The RAID drilling system was designed, fabricated and tested in Utah between 2013 and 2015, and delivered to the US Antarctic Program (USAP) in November 2015. After shipment to Antarctica the project conducted a series of Antarctic Field Trials (AFT) between 2016 and 2020 in order to test all of the components, validate performance specifications and demonstrate full capability of the drilling system in the Antarctic environment.
A timeline of key milestones includes:
- RAID design, fabrication, construction, integration, and testing were completed at the DOSECC Exploration Services facility in Salt Lake City between March 2013 and November 2015.
- Key RAID components were verified and accepted by the University of Minnesota on November 5, 2015.
- The RAID drilling system was shipped by truck to the USAP vessel facility at Port Hueneme, California in November 2015.
- RAID arrived at McMurdo Station in Antarctica on January 28, 2016.
- Antarctic field trials and technical development were completed in 2016-17 (AFT1) and 2017-18 (AFT2) at Minna Bluff in the McMurdo Station operating area. Although some operational goals were achieved, these technology development tests fell short of reaching the principal goals of rapid deep-ice penetration and coring of deep ice and subglacial bedrock.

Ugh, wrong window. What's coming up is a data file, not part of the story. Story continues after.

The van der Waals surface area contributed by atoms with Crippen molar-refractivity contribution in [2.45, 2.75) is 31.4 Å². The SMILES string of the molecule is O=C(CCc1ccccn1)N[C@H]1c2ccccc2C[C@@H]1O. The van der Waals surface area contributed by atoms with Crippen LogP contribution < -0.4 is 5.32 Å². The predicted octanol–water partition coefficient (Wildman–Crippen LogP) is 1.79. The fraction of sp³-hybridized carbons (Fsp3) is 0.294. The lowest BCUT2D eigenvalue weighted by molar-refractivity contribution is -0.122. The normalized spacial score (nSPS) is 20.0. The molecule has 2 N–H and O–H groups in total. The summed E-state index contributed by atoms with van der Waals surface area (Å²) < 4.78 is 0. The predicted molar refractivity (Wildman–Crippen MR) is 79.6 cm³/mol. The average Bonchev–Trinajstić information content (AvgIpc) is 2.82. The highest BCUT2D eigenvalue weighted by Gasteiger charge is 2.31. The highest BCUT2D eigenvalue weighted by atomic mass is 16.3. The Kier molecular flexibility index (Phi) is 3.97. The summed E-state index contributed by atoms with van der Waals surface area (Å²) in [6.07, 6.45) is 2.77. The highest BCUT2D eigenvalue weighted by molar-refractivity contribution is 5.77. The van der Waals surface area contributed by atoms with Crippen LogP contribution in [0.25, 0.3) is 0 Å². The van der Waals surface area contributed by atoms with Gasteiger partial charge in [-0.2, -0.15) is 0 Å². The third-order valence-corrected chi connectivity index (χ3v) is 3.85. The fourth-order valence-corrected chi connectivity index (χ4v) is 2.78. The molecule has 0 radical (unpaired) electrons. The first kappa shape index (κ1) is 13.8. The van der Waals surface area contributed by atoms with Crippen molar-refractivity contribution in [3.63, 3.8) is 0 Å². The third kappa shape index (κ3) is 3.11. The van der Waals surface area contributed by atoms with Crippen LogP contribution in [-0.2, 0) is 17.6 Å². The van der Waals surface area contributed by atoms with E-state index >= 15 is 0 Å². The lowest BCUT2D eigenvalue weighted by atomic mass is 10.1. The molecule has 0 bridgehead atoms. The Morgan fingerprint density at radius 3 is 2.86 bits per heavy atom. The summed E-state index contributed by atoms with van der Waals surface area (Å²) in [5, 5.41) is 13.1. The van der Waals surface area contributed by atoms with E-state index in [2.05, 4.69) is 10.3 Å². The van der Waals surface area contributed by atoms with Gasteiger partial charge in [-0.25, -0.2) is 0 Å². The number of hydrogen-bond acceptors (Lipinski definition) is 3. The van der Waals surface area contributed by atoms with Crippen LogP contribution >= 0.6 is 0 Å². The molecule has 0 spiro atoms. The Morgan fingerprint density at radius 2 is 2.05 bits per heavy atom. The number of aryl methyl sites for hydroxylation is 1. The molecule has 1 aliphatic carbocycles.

- A technical field team was deployed to McMurdo Station in and 2018-19 in order to complete field modifications of some components, conduct further tests, and complete mechanical maintenance.
- A third set of full-scale field trials (AFT3) was conducted during the 2019–20 austral season at Minna Bluff, during which all major components were validated and the system as a whole was demonstrated to be operational.
- Following AFT3, the RAID modules were winterized and raised on snow berms. The FRS module was airlifted to the US and transported to the Matrix Drilling Products facility in Lewisburg, Tennessee in mid-2020 for further modification and upgrades.
As of 2022, the integrated RAID system is considered operational and effective drilling rapidly through thick ice and penetrating across the glacial bed to take cores of bedrock. The FRS is expected to be shipped to Antarctica in early 2024 in order to be staged for future use on the Polar Plateau.